CHARLESTON, S.C. - How did a trash fire in an outdoor bin spread to a furniture store and explode into a raging inferno that killed nine firefighters? And why were as many as 16 firefighters inside the place when the roof came down?
City and state officials announced plans to investigate as questions mounted Wednesday about the handling of the Sofa Super Store blaze, the nation's deadliest firefighting tragedy since 9/11.
Investigators want to know whether fire crews violated safe firefighting procedures and whether they were adequately trained and equipped.
Mayor Joseph Riley Jr. said he was confident that the department followed proper procedure but that the investigation was necessary.
"Part of the purpose is to look, for us or any fire department in the country, if there are lessons learned in terms of how well things were done or any aspect of it," Riley said.
The assistant fire chief who made the call that the building was safe to enter said firefighters initially thought the trash fire outside had not spread into the store. He said Wednesday night he had come to suspect that it was already burning in the ceiling when they arrived.
Assistant Fire Chief Larry Garvin said he made three trips in and out of the building in about five minutes and noticed the smoke getting worse. But it still seemed manageable enough for crews to go inside.
"We went, with the training we have, knowing we could put the fire out, and it just went awry," Garvin said. "Things did not happen like they normally happen. If there had been fire rolling out of those back doors, I wouldn't have sent them in. I don't care anything about a building."
Garvin said the fire and smoke seemed to intensify within minutes, leading him to think now that the fire was burning in the ceiling. He said he suspects the firefighters who died got lost in the building in thick smoke. He said their bodies were found separated from their fire hoses - their lifelines to getting back outside.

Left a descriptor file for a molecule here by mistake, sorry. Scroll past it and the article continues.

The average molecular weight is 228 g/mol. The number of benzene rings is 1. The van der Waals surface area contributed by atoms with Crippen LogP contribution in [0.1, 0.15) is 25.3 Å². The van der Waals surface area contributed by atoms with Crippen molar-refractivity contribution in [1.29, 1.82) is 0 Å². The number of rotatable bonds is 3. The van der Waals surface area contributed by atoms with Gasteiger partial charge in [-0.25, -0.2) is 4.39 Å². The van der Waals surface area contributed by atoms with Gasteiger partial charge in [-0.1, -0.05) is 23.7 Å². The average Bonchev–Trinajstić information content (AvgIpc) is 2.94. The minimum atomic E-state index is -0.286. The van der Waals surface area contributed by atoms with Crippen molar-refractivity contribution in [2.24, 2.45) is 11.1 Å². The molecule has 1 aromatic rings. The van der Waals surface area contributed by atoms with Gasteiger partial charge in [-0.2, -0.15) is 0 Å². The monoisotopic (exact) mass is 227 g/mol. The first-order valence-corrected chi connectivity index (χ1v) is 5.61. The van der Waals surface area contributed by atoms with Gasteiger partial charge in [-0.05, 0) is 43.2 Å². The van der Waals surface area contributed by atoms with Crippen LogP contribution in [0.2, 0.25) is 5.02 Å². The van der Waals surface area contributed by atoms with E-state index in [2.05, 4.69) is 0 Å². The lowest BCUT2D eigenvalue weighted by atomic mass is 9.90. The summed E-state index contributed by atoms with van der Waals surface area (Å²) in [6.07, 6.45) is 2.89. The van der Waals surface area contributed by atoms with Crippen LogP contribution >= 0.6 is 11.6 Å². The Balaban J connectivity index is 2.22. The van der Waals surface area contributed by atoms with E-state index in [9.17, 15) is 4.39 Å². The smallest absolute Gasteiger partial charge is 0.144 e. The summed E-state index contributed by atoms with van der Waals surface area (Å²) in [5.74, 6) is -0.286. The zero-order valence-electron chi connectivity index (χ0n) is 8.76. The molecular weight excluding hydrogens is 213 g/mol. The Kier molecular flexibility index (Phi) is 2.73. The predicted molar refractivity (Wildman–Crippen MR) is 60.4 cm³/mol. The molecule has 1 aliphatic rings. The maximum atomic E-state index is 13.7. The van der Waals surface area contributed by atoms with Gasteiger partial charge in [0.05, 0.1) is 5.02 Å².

Fire officials vehemently defended their actions.
"The captains did exactly what they were trained to do. They didn't do anything they wouldn't have done at any other time. They didn't make a mistake when they first went in there," said Assistant Fire Chief Ronnie Classen.
The first firefighters on the scene initially reported that trash was on fire in a bin behind the building, Fire Chief Rusty Thomas said. As for why the fire could not be extinguished before it spread, he said, "I don't know."
One expert, Carl Peterson, director of public fire protection division at the National Fire Protection Association, said fire creeps into tough-to-detect places, moving through walls and other concealed spaces. Peterson said he did not have enough information to say whether fire officials made mistakes.
Peterson said there is no standard on the number of firefighters in a structure "as long as the building is safe."
"If fire is blowing out over your head, then it's 15 people too many in the building," he said.
Mike Parrotta, president of the South Carolina Professional Fire Fighters Association, said South Carolina is the only state that allows fire officials to sidestep a federal regulation that for every employee doing hazardous work inside a building, one must be outside.
Parrotta said that he did not know whether that played a role in Monday night's tragedy but that the issue needs to be raised.